When any of the hand’s long bones (metacarpals) or short bones (phalanges) are broken, it is called a hand fracture. This injury is the most common bone fracture. A hand fracture is an injury associated with athletes who participate in contact sports (including soccer, rugby and football) and winter sports (snowboarding and skiing). The hand is very complex; its 19 small and large bones must retain their alignment for your hand to work correctly, so that you are able to do things such as button your shirt or grab a pencil.
Most hand injuries are preventable. It is very important to seek immediate medical intervention and care if you think you have suffered a hand fracture.
The hand, which operates as a single body, is actually composed of many parts:
- Metacarpals – these five long bones make up the palm
- Phalanges – these 14 small bones make up the thumb and fingers; the thumb is made of two phalanges, and the other fingers are each made of three
A hand fracture is generally the result of a fall or a blow to the hand. The following are some causes of hand fractures:
- Falling on an outstretched hand – When you catch yourself with one hand after a fall, you are putting a lot of stress on your metacarpal bones. If it is a hard fall, or if your bones are weakened (for example, by osteoporosis), you are vulnerable to hand fractures.
- A blow to the hand – If you receive a blow to your hand, you may sustain a fracture. If the fingers are not balled up, they are quite vulnerable to fracture.
- Twisting the hand – If your hand is twisted, as can happen in sports, the bones of your hands can be overstressed and fracture.
Different types of hand fractures have somewhat different symptoms, since they occur in different locations, but they are generalizable. If you sustain a hand fracture, your hand will hurt, bruise, swell and weaken. Additionally, your range of motion will be reduced, and you will likely not be able to grab things. The following are common hand fracture symptoms:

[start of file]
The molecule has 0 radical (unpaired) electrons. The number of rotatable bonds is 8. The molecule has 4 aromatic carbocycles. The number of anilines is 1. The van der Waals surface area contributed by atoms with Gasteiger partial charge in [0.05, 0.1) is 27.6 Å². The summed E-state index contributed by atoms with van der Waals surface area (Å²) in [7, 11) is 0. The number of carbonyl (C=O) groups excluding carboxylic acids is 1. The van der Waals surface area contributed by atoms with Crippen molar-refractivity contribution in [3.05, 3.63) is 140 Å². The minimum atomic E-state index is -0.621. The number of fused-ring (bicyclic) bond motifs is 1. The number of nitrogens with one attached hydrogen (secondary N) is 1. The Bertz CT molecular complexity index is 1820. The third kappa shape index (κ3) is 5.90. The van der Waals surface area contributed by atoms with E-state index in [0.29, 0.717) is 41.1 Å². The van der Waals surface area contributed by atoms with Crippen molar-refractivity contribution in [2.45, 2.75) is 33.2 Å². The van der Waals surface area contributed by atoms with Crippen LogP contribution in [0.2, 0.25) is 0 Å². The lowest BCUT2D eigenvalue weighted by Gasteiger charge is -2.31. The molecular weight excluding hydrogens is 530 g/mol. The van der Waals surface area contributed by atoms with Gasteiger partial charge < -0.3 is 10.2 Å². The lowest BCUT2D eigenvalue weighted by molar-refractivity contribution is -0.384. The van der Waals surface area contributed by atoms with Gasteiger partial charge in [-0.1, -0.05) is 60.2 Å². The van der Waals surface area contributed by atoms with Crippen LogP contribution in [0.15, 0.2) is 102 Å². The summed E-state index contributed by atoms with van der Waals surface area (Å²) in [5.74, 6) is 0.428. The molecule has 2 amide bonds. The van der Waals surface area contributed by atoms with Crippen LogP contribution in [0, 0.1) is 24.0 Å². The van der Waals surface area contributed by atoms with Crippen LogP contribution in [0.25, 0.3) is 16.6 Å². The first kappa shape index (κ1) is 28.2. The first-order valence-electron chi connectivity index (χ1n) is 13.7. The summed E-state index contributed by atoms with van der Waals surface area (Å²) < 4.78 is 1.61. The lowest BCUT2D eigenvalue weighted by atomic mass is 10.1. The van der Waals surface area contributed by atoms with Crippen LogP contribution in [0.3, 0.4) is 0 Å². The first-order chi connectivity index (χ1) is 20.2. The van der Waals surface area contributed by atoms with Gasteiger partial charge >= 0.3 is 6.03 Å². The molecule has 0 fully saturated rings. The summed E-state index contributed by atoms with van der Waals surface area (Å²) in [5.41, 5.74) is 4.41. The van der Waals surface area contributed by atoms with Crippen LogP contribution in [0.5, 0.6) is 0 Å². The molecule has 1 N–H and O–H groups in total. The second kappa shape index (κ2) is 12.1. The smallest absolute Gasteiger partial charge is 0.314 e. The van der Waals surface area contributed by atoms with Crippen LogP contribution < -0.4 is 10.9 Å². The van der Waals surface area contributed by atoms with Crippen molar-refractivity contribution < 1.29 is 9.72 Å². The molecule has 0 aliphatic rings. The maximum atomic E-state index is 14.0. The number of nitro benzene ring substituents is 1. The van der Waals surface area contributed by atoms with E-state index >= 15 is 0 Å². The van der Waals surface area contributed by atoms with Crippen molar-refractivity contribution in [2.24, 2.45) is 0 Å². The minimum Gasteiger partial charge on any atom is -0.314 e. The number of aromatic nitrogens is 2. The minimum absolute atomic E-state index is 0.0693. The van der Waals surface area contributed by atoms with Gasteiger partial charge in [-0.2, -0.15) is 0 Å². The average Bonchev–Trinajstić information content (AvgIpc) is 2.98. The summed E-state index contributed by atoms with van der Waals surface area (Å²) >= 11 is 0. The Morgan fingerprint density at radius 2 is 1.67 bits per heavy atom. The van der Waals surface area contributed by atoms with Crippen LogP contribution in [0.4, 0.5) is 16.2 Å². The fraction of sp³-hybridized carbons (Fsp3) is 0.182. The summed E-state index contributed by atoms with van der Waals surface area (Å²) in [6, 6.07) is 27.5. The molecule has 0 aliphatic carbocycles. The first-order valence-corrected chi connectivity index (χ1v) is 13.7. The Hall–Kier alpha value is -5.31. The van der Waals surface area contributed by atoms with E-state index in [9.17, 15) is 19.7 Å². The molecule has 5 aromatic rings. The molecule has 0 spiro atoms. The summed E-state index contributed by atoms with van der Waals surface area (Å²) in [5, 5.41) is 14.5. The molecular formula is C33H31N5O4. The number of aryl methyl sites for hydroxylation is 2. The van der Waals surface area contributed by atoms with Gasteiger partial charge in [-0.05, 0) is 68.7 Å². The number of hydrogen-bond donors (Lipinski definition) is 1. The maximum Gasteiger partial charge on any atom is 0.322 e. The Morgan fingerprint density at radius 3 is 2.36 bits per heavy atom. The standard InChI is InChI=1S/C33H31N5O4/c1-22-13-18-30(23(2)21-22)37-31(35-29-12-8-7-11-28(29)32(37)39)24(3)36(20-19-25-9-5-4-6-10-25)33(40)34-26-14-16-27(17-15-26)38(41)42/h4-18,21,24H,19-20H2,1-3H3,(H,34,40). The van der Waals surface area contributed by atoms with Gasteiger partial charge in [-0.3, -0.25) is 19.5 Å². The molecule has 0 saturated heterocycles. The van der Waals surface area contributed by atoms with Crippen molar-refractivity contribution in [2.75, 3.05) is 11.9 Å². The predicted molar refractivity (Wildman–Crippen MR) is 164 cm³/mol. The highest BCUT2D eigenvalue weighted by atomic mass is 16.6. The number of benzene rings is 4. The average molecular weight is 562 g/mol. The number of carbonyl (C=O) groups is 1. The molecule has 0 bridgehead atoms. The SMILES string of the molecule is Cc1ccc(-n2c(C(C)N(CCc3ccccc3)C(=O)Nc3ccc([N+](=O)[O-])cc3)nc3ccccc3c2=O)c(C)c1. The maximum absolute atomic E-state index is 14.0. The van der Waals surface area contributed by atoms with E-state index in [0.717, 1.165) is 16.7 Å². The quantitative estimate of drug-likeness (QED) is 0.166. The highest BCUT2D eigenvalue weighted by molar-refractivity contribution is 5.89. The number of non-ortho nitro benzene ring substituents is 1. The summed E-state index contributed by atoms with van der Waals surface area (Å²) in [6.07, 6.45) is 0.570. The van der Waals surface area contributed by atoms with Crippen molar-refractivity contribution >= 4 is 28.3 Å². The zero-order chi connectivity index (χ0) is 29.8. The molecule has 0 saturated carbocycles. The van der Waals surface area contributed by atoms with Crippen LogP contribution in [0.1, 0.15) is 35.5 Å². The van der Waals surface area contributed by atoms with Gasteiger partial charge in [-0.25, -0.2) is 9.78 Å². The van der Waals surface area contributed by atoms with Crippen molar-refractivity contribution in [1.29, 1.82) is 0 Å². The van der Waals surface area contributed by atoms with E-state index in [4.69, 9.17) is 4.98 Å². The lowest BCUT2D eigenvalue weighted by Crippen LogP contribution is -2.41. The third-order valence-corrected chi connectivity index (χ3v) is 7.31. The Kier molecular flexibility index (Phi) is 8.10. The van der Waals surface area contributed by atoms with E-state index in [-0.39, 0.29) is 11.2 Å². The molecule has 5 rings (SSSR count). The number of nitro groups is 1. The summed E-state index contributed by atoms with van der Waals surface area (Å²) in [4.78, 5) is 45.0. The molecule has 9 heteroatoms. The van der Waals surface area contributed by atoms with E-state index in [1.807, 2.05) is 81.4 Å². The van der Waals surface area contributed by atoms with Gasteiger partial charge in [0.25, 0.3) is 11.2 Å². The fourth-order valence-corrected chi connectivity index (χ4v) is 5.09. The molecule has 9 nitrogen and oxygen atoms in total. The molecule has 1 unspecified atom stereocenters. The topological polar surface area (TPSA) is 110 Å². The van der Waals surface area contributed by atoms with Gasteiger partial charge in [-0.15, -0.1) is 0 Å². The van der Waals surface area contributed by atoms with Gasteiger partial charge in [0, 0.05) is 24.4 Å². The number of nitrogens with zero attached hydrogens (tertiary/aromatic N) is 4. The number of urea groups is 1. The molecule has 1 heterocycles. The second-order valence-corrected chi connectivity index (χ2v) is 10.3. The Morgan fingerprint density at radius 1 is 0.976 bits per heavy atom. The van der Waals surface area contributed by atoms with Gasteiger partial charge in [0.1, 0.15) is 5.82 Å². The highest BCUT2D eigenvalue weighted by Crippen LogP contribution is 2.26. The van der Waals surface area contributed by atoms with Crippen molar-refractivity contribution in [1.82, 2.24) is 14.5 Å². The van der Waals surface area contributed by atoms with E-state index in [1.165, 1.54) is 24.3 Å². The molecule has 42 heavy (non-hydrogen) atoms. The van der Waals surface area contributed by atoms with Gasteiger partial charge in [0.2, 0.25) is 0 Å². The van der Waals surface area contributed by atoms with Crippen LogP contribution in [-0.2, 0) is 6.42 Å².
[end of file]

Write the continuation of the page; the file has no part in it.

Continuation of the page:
- Reduced range of motion
- The inability to grab
The symptoms of hand fracture may be mistaken for the symptoms of other medical conditions (broken wrist, sprained hand, etc.). Make sure you consult a doctor to determine if you have a hand fracture, and get the appropriate treatment.
Hand fractures can be divided into two main types:
- Broken metacarpal(s) – When you catch yourself as you are falling, it is frequently your palm that bears the brunt of the blow. This type of fall can result in broken metacarpal(s).
- Broken phalange(s) – The fingers, formed by the phalanges, are not very strong on their own. They can be crushed by an object or cracked by overextension.
The multidisciplinary team of trauma and fracture experts at Northwell Health Orthopaedic Institute treats hand fractures as well as a broad range of conditions that affect the bones.